Former actor and California Gov. Arnold Schwarzenegger has weighed in on the ongoing strike by Hollywood writers and said he is working "backstage" toward its end.
"I'm talking to the parties that are involved because I think it's very important we settle that as quickly as possible because it has a tremendous economic impact on our state," Schwarzenegger said at a news conference in Sacramento Thursday afternoon.
The "sad story," he added, is that the ripple effect from the work stoppage extends to hundreds of production staffers and related crew members, ranging from set stylists to camera operators.
The approximately 12,000 members of the Writers Guild of America walked off the job Monday, beginning the group's first strike since 1988.
Among the major issues in dispute are the writers' share of residual payments from DVD sales and content offered on newer platforms, such as the internet or cellphones.
Last-minute negotiations between the guild and the Alliance of Motion Picture and Television Producers broke down Sunday and no new talks between the two groups have been scheduled.
Shows shutting down
Producers of films have reportedly stockpiled a large number of scripts in their attempt to continue production during the labour disruption.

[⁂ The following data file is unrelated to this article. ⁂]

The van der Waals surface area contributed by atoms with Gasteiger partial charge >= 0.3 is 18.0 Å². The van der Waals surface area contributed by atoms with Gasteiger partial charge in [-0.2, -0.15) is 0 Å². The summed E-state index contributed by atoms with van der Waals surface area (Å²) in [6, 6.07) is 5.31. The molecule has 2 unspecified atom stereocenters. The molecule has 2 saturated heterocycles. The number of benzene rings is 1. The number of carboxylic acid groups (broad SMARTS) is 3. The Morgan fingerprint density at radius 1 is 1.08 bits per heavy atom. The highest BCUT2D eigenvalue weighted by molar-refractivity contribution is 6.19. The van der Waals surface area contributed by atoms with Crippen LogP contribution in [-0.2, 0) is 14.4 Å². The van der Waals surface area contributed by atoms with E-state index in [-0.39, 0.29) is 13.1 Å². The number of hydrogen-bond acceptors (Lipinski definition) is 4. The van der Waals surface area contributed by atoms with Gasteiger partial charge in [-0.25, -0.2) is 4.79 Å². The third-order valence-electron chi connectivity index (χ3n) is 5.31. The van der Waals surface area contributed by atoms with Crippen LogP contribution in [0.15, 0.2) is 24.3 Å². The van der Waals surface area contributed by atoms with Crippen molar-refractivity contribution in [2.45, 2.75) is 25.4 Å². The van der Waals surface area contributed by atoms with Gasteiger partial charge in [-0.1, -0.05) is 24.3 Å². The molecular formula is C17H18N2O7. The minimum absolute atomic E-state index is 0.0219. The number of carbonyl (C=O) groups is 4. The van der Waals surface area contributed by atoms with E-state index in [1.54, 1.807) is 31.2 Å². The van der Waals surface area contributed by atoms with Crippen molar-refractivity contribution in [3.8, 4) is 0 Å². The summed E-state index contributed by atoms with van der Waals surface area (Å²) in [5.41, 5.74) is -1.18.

However, many TV producers are seeing their shows shut down much sooner than planned for a variety of reasons, including running out of adequately prepared scripts and performers refusing to cross the picket line.
|Status of U.S. TV shows|
|24: Filming postponed|
|The Office: Last new episode airs next week|
|Family Guy: Episodes to end of November|
|Desperate Housewives: Episodes to Dec. 2|
|Heroes: Episodes to Dec. 3|
|Ugly Betty: Four episodes left|
|Grey's Anatomy: Four episodes left|
|The Big Bang Theory: Episodes to end of November|
|How I Met Your Mother: Episodes to end of November|
|House: Six episodes left|
|Samantha Who?: Eight episodes left|
Late-night talk shows were the first casualty, with a host of sitcoms following this week. A number of TV dramas have also said they will be forced to halt production in the coming weeks.
Many famous faces have joined the striking writers on the picket lines, with actors like Robin Williams and Ray Romano bringing food for the strikers and others like David Duchovny and Tim Robbins — both writers as well as actors — marching in solidarity in New York and Los Angeles.
"This is not about millionaire screenwriters. They don't need to be on strike. This is not about me, I'm fine," Robbins told The Hollywood Reporter.
"This is about the large amount of people who are simply trying to get their fair share."
The Screen Actors Guild, which represents approximately 120,000 actors across the U.S.,is also scheduled to renegotiate its contract with the Alliance of Motion Picture and Television Producers, with the current deal set toexpire in June.